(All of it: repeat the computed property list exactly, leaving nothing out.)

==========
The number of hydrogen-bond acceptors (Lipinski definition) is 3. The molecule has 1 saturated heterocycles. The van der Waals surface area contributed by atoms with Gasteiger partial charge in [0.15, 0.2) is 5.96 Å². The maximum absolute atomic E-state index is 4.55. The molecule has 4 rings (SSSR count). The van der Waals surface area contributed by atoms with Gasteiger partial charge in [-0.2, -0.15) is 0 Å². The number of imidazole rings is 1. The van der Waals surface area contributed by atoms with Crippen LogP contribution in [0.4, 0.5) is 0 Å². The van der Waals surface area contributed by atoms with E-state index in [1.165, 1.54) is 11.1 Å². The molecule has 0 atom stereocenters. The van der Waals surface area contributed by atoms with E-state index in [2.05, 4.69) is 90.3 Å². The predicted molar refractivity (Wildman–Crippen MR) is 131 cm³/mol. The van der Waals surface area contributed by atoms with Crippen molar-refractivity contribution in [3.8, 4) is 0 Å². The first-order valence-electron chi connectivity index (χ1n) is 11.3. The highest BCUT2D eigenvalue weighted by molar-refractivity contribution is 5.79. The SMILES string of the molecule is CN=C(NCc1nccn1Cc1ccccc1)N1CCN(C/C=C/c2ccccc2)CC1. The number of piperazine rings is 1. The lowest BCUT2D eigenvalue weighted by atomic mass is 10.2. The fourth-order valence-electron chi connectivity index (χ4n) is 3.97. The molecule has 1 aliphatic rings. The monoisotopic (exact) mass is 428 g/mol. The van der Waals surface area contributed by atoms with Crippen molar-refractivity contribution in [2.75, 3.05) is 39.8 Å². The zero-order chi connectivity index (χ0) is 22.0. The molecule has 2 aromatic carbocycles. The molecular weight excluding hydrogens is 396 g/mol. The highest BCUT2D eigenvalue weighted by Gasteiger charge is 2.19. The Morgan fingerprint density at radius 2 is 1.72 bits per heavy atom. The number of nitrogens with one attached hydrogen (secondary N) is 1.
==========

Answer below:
The number of hydrogen-bond acceptors (Lipinski definition) is 3. The molecule has 1 saturated heterocycles. The van der Waals surface area contributed by atoms with Gasteiger partial charge in [0.15, 0.2) is 5.96 Å². The maximum absolute atomic E-state index is 4.55. The molecule has 4 rings (SSSR count). The van der Waals surface area contributed by atoms with Gasteiger partial charge in [-0.2, -0.15) is 0 Å². The number of imidazole rings is 1. The van der Waals surface area contributed by atoms with Crippen LogP contribution in [0.4, 0.5) is 0 Å². The van der Waals surface area contributed by atoms with E-state index in [1.165, 1.54) is 11.1 Å². The molecule has 0 atom stereocenters. The van der Waals surface area contributed by atoms with E-state index in [2.05, 4.69) is 90.3 Å². The predicted molar refractivity (Wildman–Crippen MR) is 131 cm³/mol. The van der Waals surface area contributed by atoms with Crippen molar-refractivity contribution in [3.8, 4) is 0 Å². The first-order valence-electron chi connectivity index (χ1n) is 11.3. The highest BCUT2D eigenvalue weighted by molar-refractivity contribution is 5.79. The SMILES string of the molecule is CN=C(NCc1nccn1Cc1ccccc1)N1CCN(C/C=C/c2ccccc2)CC1. The number of piperazine rings is 1. The lowest BCUT2D eigenvalue weighted by atomic mass is 10.2. The fourth-order valence-electron chi connectivity index (χ4n) is 3.97. The molecule has 1 aliphatic rings. The monoisotopic (exact) mass is 428 g/mol. The van der Waals surface area contributed by atoms with Crippen molar-refractivity contribution in [2.75, 3.05) is 39.8 Å². The zero-order chi connectivity index (χ0) is 22.0. The molecule has 2 aromatic carbocycles. The molecular weight excluding hydrogens is 396 g/mol. The highest BCUT2D eigenvalue weighted by Gasteiger charge is 2.19. The Morgan fingerprint density at radius 2 is 1.72 bits per heavy atom. The number of nitrogens with one attached hydrogen (secondary N) is 1.